Ask Your Question

Angie's List Answers is the trusted spot to ask home improvement and health questions and get answers from service companies, health providers and consumers. For ratings and reviews on companies in your area, search Angie's List.

Top 30 Days Experts
Rank Leader Points*
1 kstreett 240
2 Guest_9020487 110
3 Guest_9190926 105
4 GoldenKid 100
5 ahowell 95
6 KnowledgeBase 95
7 skbloom 80
8 Guest_98024861 70
9 Guest_9311297 70
10 Guest_9400529 70

*Updates every 4 hours

Browse Projects By Category

Question DetailsAsked on 7/15/2015

Who do I call for water coming up through concrete in my garage?

There is water coming in through what appear to be surface cracks in the concrete flooring of the garage (we have only been in our 50 year old house for a year and this started just about a month ago and seems to happen rain or shine). I am also concerned that there may be water under the flooring of our finished basement which is several feet higher than the garage (it is a split level house and the finished basement is about 5 steps up from the garage) since the floor seems to be bubbling in some locations. This could be due to a poor DIY job from the prior owner and I really don't want to rip up the flooring to find out. We have a pretty high water table and the house sits at the bottom of a downward slope (about 5-6 feet of what appears to be level ground prior to the house. We also have a well on the same side as the garage and a natural gas line that was installed last fall as well. I just want to know who an appropriate contractor would be - a plumber, waterproofer, etc.

Do you have the same question? Follow this Question

3 Answers


Definitely basement waterproofer. If leakage is in one area of garage dropping a sump pump in a crock with outside drain line might be the ticket. For whole garage or select area like parimeter that faces the uphill side of the buried garage floor, A drain tile in a river rock lining perhaps a fiber wraped drain tile as secondary filter of dirt.

Jim Casper

In the old days we got about $30 a foot for break out of concrete and tile install and with 50ft pump was included in a sump pit with plastic cover similar to a garbage can with knock outs for water entry.

ps if is surface water see my website


Answered 5 years ago by jccasper



This is James W. in Member Care. I'm happy to help!

I was able to find several rated providers to help with your project. For your current need though, our Snapfix specialists would also be able to do all of the dialing for you, match you up with a top rated company and arrange to have them call you to figure out the logistics. If this sounds like something you would be interested in, please fill out the form in the link below and our Snapfix Team will take it from there!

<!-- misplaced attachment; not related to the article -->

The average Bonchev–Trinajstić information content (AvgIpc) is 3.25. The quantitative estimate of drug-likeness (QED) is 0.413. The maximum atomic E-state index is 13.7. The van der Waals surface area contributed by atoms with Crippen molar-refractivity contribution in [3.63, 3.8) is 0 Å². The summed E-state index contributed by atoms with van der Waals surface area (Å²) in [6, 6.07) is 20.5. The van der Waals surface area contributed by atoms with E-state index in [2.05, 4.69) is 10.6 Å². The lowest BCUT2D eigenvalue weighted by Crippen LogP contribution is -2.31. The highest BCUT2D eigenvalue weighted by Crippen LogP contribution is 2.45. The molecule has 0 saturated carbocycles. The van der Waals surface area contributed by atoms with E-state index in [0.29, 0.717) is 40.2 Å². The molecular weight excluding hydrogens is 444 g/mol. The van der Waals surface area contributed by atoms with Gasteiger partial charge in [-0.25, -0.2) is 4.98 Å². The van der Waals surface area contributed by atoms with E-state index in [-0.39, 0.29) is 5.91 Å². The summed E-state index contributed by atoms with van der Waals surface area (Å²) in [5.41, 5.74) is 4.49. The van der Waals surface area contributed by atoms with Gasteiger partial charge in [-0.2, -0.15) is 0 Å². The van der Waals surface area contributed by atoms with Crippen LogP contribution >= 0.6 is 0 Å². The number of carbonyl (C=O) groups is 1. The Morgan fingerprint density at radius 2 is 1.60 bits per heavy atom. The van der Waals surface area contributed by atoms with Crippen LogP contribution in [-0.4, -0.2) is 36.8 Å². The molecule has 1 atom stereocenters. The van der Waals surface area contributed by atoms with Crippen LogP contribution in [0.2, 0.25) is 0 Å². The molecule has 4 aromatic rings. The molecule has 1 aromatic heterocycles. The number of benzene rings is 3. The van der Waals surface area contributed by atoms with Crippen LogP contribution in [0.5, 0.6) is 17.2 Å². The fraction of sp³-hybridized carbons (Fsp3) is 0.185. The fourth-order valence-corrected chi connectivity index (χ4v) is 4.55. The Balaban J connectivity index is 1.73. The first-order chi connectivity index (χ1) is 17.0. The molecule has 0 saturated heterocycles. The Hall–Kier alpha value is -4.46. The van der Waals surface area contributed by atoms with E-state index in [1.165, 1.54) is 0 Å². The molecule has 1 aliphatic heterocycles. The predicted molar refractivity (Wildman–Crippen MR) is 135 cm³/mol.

If you would like to reach out to these providers yourself, please let me know. I’d be happy to send these to you. You can respond to this thread or submit a new Answers post. You can also reach us at We're happy to help!

Answered 5 years ago by Member Services


Firsst, I would turn off all water consumption, pump, and any circulating pumps and fans at furnace or boilers or such - then listen at nearby pipes to hear if you hear water flowing - could be a water pipe leak - rule that out before assuming it is groundwater, especially since you have been there a year and just started a month ago rain or shine - my initial guess would be a water pipe leak, either in house or in the line from the well.

You have to start listening as soon as the pump is turned off but before pressure drops off if it is a leak in pipes.

Other possibility - overfilled septic tank or leach field, or natural gas line intercepted sewer and caused a leak in it.

If not sure if it is high groundwater you could (after getting utility located) dig or auger a few holes on the uphill side of the house to see if you do have high groundwater level - will probably need a round bucket type posthill digger (can rent) with extension pipe to get down to below the bottom of the foundation level where the slab level is - and be careful about paying attention to digging behavior and sound in case there is a french drain down there that is not working. I would stay 3 feet or more outside the foundation to minimize risk of hitting that, though if in hard ground or bedrock you might have to dig right by the foundation to be able to do a hole. Since basement is higher start around it with shallower holes, then a deeper hole or two around the garage, though it may have shallower foundation and slab may be closer to ground level.

I would also do a static test on the well to house water line - put a pressure gage on line, pressure up with pump (and no uses on in house), then shut off shutoff valve at pump, turn off pump, and watch gage to see if it drops off - should show negligable drop in 5 -10 minutes - perhaps a psi or two as air bubbles redistribute but any true drop in pressure means water leaking out somewhere in the system. Then do again also shutting off the water line at the house shutoff valve, to determine if in house part or feed line to the house.

Answered 5 years ago by LCD

Related Questions

Terms Of Use
Privacy Policy